Here are two interesting propositions. Number one; test managers should focus on getting as quickly as possible to a state where it is obvious that further testing offers little benefit compared with finding out how the system survives in the wild. Number two; it is easier to make the decision to release a system when delaying the release to permit further testing is not likely to put you in any better position than you are already in. The interplay of these two propositions is discussed below.
For a number of years I was part of the programme leadership team that governed the development and release of a very large and very critical telecoms OSS system. This system was so large, so complex and so important that release decisions were never simple. We would spend a lot of time converging on a good deployment position; one that realised the maximum benefits from the release whilst containing the risks.
As you might expect sometimes making a decision was hard; things were not clear and it could go either way. These decisions often involved long debates based on uncertain information. We found that ways of thinking evolved that made decisions easier. One of the most powerful tools that evolved was a very simple question – “If we delay the release another two weeks and carry on testing then will we be in any better position to make a decision?”.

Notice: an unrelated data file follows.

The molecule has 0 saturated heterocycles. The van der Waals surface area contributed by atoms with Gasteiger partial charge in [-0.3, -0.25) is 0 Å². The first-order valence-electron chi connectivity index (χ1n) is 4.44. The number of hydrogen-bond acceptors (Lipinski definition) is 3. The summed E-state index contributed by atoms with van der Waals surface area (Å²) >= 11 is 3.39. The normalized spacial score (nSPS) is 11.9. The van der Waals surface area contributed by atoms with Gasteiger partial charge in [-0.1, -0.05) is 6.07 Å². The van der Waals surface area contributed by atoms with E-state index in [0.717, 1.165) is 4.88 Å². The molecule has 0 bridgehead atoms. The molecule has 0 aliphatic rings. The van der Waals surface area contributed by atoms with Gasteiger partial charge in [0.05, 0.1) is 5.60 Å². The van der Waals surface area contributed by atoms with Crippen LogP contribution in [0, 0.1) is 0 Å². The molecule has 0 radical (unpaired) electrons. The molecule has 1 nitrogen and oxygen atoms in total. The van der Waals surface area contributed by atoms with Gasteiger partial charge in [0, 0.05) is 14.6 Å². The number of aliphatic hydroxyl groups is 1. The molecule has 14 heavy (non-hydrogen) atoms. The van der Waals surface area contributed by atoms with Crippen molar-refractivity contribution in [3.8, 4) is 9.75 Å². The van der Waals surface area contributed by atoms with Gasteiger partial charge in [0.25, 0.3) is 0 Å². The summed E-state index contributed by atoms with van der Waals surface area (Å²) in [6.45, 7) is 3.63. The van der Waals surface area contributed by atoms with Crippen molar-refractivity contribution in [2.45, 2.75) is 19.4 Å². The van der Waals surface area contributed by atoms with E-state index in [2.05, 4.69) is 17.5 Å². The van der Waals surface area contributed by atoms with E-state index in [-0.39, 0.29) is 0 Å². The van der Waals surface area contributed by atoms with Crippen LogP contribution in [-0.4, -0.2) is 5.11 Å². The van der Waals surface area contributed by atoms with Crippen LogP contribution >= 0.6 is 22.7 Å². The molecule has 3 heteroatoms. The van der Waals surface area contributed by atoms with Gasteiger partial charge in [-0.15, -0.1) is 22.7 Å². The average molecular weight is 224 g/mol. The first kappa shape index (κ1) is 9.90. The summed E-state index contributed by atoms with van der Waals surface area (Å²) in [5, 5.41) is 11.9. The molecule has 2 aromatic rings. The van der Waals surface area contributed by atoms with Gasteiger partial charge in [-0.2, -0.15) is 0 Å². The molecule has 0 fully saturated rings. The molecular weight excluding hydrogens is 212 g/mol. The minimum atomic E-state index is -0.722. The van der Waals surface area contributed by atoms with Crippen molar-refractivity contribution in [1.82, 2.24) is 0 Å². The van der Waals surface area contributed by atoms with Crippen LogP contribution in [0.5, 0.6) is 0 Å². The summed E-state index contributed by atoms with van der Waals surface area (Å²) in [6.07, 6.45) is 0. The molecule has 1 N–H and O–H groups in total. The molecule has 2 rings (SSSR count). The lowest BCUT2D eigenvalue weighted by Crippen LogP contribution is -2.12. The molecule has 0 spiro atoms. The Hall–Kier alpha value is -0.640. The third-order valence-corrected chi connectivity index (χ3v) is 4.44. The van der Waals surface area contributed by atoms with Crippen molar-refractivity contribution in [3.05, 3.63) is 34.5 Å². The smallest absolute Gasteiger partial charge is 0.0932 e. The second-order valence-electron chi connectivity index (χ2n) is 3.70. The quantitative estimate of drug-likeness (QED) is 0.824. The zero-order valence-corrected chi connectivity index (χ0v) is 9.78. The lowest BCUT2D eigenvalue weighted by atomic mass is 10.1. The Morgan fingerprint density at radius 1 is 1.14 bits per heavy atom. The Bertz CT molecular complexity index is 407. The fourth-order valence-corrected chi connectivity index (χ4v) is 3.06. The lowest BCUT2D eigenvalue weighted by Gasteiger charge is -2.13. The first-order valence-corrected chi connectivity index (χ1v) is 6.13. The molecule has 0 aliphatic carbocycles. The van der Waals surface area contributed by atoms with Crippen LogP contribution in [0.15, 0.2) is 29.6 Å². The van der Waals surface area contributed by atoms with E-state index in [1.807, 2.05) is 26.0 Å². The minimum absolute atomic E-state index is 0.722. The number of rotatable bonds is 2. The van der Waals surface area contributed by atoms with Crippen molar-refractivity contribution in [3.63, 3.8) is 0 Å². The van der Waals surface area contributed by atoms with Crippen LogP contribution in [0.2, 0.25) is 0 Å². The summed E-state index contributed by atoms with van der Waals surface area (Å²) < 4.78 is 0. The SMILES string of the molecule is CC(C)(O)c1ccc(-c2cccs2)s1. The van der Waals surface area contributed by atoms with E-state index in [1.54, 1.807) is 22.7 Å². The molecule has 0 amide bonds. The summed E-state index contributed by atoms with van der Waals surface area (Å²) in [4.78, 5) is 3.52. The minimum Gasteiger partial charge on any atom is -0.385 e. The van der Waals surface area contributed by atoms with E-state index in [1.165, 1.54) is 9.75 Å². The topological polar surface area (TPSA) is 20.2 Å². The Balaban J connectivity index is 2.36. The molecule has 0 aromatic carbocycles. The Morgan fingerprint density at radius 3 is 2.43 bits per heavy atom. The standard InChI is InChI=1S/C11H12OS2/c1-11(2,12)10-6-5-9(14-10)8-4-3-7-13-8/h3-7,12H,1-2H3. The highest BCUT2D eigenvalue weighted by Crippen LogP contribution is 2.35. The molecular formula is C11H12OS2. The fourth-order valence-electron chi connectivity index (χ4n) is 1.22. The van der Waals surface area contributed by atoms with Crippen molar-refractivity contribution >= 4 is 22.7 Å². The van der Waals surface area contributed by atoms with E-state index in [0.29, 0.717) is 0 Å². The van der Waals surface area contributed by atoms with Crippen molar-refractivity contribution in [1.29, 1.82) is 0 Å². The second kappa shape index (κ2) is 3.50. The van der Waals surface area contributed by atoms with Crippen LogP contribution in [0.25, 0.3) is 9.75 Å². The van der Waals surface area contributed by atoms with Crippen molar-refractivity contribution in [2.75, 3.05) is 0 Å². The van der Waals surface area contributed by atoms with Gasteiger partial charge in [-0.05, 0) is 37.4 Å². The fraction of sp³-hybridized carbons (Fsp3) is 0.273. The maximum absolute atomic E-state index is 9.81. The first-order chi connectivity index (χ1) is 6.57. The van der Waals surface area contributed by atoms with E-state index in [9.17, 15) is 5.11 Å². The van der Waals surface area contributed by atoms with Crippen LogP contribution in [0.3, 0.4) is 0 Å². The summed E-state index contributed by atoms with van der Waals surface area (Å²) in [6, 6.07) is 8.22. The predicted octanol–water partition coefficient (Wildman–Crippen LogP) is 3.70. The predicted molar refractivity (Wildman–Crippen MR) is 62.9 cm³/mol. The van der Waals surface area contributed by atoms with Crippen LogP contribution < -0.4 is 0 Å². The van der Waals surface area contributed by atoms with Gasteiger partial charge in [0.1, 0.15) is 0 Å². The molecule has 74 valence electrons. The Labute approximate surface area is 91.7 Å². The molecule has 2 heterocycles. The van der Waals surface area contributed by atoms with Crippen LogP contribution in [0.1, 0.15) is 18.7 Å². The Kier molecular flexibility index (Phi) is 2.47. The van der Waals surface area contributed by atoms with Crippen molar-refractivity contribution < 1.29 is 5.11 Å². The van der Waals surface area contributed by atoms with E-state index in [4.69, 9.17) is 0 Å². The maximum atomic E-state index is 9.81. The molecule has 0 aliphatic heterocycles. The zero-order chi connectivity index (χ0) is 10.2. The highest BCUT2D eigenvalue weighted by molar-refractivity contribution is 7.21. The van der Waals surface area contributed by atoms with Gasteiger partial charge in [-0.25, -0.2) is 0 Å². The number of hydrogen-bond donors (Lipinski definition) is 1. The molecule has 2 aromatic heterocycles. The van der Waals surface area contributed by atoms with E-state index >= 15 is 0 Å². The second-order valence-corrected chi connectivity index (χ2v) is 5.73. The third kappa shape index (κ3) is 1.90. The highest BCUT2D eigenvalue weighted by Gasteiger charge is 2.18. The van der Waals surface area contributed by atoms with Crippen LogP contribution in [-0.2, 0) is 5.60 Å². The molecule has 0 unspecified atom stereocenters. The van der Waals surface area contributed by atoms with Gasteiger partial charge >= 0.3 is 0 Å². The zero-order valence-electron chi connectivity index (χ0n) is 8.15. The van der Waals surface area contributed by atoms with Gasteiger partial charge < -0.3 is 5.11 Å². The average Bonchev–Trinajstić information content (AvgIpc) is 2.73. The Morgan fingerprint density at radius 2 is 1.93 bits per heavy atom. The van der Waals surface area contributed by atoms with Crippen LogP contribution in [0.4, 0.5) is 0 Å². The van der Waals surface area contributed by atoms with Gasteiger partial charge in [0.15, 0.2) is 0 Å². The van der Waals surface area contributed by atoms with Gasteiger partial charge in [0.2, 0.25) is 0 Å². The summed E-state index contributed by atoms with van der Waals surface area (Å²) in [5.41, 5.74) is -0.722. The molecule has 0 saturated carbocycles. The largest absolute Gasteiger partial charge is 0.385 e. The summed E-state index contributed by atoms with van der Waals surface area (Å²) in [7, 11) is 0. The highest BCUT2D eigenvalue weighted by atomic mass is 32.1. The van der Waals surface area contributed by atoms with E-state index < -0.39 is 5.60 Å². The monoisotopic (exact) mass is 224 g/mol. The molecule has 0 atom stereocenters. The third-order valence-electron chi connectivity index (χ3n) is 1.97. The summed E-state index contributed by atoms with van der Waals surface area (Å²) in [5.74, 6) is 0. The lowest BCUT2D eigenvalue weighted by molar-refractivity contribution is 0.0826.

When the answer to that question was “no” we knew it was time to take a deep breath go for it and deal with any consequences that arose (and we became quite effective at dealing with those occasions when there were consequences you would not want to experience). This question worked well in that environment because the cost of not deploying was high; it was a high intensity delivery environment with a heavy emphasis on deploying and moving onto the next release. That said the question is a tool that can be used in many environments.
Returning to test managers and to their aims. If a key part of the decision to release a system is a question of the form “Can any more testing be of benefit?” then test managers should plan to get to a position where the answer would be “No” as soon as possible and to manage execution to achieve this answer as soon as possible. In doing this they accelerate delivery of the system. The sooner the answer can be “more testing is a waste of time” the sooner the benefits of the system will be seen.
Just to be clear. It is very easy to get the answer “more testing is a waste of time” if testing is simplistic and ineffective testing or worse is simplistic and ineffective testing executed ineffectively. This approach is not recommended. Rather do well thought out highly effective testing and do it quickly. You and your colleagues on the development side should hold similar opinions as to when the optimum point has been reached. If there is a caveat that goes something like “but we would spend more time testing if the testing were better” then there is some need for improvement.